Exploration of painting media and modes of expression. Reading, gallery and museum visits. Meets Gen Ed 2002 - Fine and Performing Arts. (6 hours studio.) 3 sh.

ARPA210: Painting, Beginning II

Continuation of ARPA 200. (6 hours studio.) 3 sh.

Prerequisites: ARPA 200.

ARPA260: Figurative Painting

Rendering the human figure and expressing creative insights into figurative painting. This course may be repeated for a maximum of nine credits. (4 hours studio.) 3 sh.

Prerequisites: ARPA 200.

ARPA300: Painting, Intermediate

Continuation of ARPA 210. (4 hours studio.) 3 sh.

Prerequisites: ARPA 210.

ARPA400: Painting, Advanced

Continuation of ARPA 300. May be repeated for a maximum of nine credits. (4 hours studio.) 3 sh.

Prerequisites: ARPA 300.

ARPH200: Photography Beginning I: Contemporary Art Form

The essentials of the photographic process including developing, enlarging, and exhibiting. Trips, films, discussions, lectures, criticism and demonstration. Meets Gen Ed 2002 - Fine and Performing Arts. (6 hours studio.) 3 sh.

ARPH201: Digital Photo and Imaging I

The objective of this course is to teach students basic digital photography and imaging tools. The class will learn how to operate a digital camera, flatbed and film scanners, photographic quality inkjet printers as well as Adobe Photoshop skills for basic digital darkroom techniques, image editing and manipulation. Meets Gen Ed 2002 - Fine and Performing Arts. (2 hours lecture, 3.75 hours studio.) 3 sh.

ARPH210: Photography Beginning II: Contemporary Art Form

The essentials of the photographic process including developing, enlarging, portfolio creation, exhibiting, trips, videos, discussion, lecture, critiques, and demonstrations. A continuation of ARPH 200, Photography Beginning Level I: A Contemporary Art Form. (3 hours lecture, 3 hours studio.) 3 sh.

Prerequisites: ARPH 200.

ARPH211: Digital Photo and Imaging II

The objective of this course is to expand on the knowledge base learned from Digital Photo and Imaging I. The students will acquire a higher level of competency in operating a digital camera, utilizing digital photographic tools and operating output devices for printing. Students will be introduced to page layout software to produce multiple photographic sequences. (2 hours lecture, 4 hours studio.) 3 sh.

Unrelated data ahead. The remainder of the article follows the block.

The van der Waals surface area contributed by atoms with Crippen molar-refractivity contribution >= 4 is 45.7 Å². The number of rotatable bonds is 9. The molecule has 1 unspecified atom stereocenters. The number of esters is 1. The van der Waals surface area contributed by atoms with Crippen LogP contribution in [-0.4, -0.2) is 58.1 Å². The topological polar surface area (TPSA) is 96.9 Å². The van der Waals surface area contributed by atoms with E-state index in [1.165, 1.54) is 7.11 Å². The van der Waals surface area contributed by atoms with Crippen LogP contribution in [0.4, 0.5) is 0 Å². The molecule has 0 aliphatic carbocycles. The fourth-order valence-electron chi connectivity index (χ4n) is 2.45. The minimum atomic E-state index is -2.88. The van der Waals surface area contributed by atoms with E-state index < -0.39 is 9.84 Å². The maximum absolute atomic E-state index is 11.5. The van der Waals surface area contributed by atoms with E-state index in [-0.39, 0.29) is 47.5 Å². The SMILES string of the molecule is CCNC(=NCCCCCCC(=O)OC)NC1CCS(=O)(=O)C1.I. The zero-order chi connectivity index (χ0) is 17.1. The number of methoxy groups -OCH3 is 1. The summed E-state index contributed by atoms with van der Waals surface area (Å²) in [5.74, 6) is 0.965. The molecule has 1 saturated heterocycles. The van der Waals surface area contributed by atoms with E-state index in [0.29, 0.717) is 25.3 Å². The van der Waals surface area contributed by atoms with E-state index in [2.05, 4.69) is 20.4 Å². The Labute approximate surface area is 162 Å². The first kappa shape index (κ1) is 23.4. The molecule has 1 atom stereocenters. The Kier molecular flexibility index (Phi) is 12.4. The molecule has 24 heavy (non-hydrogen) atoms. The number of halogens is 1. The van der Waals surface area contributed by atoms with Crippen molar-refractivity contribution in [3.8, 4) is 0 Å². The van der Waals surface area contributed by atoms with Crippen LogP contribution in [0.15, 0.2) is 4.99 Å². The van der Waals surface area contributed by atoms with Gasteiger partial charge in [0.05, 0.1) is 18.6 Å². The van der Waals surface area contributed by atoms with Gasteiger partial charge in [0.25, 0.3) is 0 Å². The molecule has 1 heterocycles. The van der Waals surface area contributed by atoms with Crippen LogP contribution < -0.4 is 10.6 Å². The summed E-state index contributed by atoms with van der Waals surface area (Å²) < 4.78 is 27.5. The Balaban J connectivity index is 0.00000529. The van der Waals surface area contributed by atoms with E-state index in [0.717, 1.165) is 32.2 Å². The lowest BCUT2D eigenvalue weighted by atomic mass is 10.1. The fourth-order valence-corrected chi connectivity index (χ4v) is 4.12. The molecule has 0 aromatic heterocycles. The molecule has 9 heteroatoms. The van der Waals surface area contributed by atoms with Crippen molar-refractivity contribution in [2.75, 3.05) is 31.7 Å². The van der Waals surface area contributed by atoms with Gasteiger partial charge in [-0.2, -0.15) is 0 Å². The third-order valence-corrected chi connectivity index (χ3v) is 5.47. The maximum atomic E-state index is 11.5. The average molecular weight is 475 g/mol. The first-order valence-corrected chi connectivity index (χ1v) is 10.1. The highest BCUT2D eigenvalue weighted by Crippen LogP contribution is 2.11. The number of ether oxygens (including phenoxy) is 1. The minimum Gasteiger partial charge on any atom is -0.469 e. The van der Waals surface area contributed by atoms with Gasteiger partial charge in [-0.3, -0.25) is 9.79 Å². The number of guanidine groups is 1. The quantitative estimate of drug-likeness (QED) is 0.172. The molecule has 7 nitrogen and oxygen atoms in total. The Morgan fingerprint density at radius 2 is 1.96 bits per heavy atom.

Prerequisites: ARPH 201.

ARPM200: Printmaking, Beginning I

Woodcut, screen printing and monoprints; etching, drypoint and lithography. Exploration of new and advanced techniques. Meets Gen Ed 2002 - Fine and Performing Arts. (6 hours studio.) 3 sh.

ARPM210: Printmaking, Beginning II

Consideration of printmaking media; particular attention to the growth and development of art-making concepts as they relate to the printmaking processes. (6 hours studio.) 3 sh.

Prerequisites: ARPM 200.

ARPM260: Etching and Relief Printing

Drypoint, engraving, etching and major techniques like line and open bite, soft ground, stop out procedure, lift ground, mezzotint and aquatint. (4 hours studio.) 3 sh.

Prerequisites: ARPM 200.

ARPM262: Screen Printing

Screen printing including miskit, tusche, glue, lacquer and stencil and photographic techniques. (4 hours studio.) 3 sh.

ARPM263: Book Arts Introduction

Book Arts is an introductory course involving the creation of handbound multi-signature books that incorporate both Eastern and Western approaches to design and format. The aesthetic quality of the artist book resides in its unique structure, visual narrative, continuum of tradition and diversity of materials. (3 hours studio.) 3 sh.

ARPM300: Printmaking, Intermediate

Continuation of ARPM 210. (4 hours studio.) 3 sh.

Prerequisites: ARPM 210.

ARPM400: Printmaking, Advanced

Continuation of ARPM 300. May be repeated for a maximum of nine credits. (4 hours studio.) 3 sh.

Prerequisites: ARPM 300.

ARSC200: Sculpture, Beginning I

Sculptural concepts using materials like plaster, metal, plastics, stone and wood. Gallery and museum visits. Meets Gen Ed 2002 - Fine and Performing Arts. (6 hours studio.) 3 sh.

ARSC210: Sculpture, Beginning II

The course will focus on the figure (working from life) with auxiliary experiences in mold-making and casting. The materials will be clay (plasticine), plaster and armatures. Meets Gen Ed 2002 - Fine and Performing Arts. (6 hours studio.) 3 sh.

ARSC221: Sculpture: Clay, Introduction A

The use of clay to create sculptural forms; emphasis on developing skills and strengthening understanding of sculpture as an art form. Finished works may be composed of fired clay or unfired clay or clay in combination with other materials. (4 hours studio.) 3 sh.

ARSC231: Sculpture: Clay, Introduction B

Continuation of ARSC 221. (4 hours studio.) 3 sh.

Prerequisites: ARSC 221.

ARSC300: Sculpture, Intermediate

Continuation of ARSC 200 and ARSC 210. (4 hours studio.) 3 sh.

Prerequisites: ARSC 200 and ARSC 210.

ARSC321: Sculpture: Clay, Intermediate

Continuation of ARSC 231. (4 hours studio.) 3 sh.

Prerequisites: ARSC 231.

ARSC400: Sculpture, Advanced

Continuation of ARSC 300. May be repeated for a maximum of nine credits. (4 hours studio.) 3 sh.

Prerequisites: ARSC 300 or permission of instructor.

ARSC421: Sculpture: Clay, Advanced

Continuation of ARSC 321. May be repeated for a maximum of nine credits. (4 hours studio.) 3 sh.

Prerequisites: ARSC 321 or permission of instructor.